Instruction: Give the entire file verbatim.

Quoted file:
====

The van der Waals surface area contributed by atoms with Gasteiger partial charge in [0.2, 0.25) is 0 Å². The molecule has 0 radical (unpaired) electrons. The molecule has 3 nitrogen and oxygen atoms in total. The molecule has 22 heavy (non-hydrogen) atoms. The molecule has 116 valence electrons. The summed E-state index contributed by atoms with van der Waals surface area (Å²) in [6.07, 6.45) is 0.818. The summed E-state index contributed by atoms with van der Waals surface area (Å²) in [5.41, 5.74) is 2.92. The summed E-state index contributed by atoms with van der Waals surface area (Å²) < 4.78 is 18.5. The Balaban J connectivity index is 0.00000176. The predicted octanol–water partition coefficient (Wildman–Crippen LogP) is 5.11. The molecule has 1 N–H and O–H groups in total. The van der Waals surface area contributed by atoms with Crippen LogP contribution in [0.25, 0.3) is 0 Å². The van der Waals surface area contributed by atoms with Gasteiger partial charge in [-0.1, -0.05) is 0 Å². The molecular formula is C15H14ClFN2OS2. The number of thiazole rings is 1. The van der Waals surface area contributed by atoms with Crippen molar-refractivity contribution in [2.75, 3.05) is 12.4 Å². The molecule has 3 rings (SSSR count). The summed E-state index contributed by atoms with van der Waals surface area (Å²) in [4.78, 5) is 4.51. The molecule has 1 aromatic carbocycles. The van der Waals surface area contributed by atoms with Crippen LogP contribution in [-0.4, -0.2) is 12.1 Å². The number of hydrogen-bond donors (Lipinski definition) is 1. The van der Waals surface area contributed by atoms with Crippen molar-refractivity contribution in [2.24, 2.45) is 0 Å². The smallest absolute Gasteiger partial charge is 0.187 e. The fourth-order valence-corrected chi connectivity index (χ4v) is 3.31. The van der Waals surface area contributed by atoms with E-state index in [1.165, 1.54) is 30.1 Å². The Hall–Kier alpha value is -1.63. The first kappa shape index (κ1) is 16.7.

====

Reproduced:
The van der Waals surface area contributed by atoms with Gasteiger partial charge in [0.2, 0.25) is 0 Å². The molecule has 0 radical (unpaired) electrons. The molecule has 3 nitrogen and oxygen atoms in total. The molecule has 22 heavy (non-hydrogen) atoms. The molecule has 116 valence electrons. The summed E-state index contributed by atoms with van der Waals surface area (Å²) in [6.07, 6.45) is 0.818. The summed E-state index contributed by atoms with van der Waals surface area (Å²) in [5.41, 5.74) is 2.92. The summed E-state index contributed by atoms with van der Waals surface area (Å²) < 4.78 is 18.5. The Balaban J connectivity index is 0.00000176. The predicted octanol–water partition coefficient (Wildman–Crippen LogP) is 5.11. The molecule has 1 N–H and O–H groups in total. The van der Waals surface area contributed by atoms with Crippen LogP contribution in [0.25, 0.3) is 0 Å². The van der Waals surface area contributed by atoms with Gasteiger partial charge in [-0.1, -0.05) is 0 Å². The molecular formula is C15H14ClFN2OS2. The number of thiazole rings is 1. The van der Waals surface area contributed by atoms with Crippen molar-refractivity contribution in [2.75, 3.05) is 12.4 Å². The molecule has 3 rings (SSSR count). The summed E-state index contributed by atoms with van der Waals surface area (Å²) in [4.78, 5) is 4.51. The molecule has 1 aromatic carbocycles. The van der Waals surface area contributed by atoms with Crippen LogP contribution in [-0.4, -0.2) is 12.1 Å². The number of hydrogen-bond donors (Lipinski definition) is 1. The van der Waals surface area contributed by atoms with Crippen molar-refractivity contribution in [2.24, 2.45) is 0 Å². The smallest absolute Gasteiger partial charge is 0.187 e. The fourth-order valence-corrected chi connectivity index (χ4v) is 3.31. The van der Waals surface area contributed by atoms with E-state index in [1.165, 1.54) is 30.1 Å². The Hall–Kier alpha value is -1.63. The first kappa shape index (κ1) is 16.7.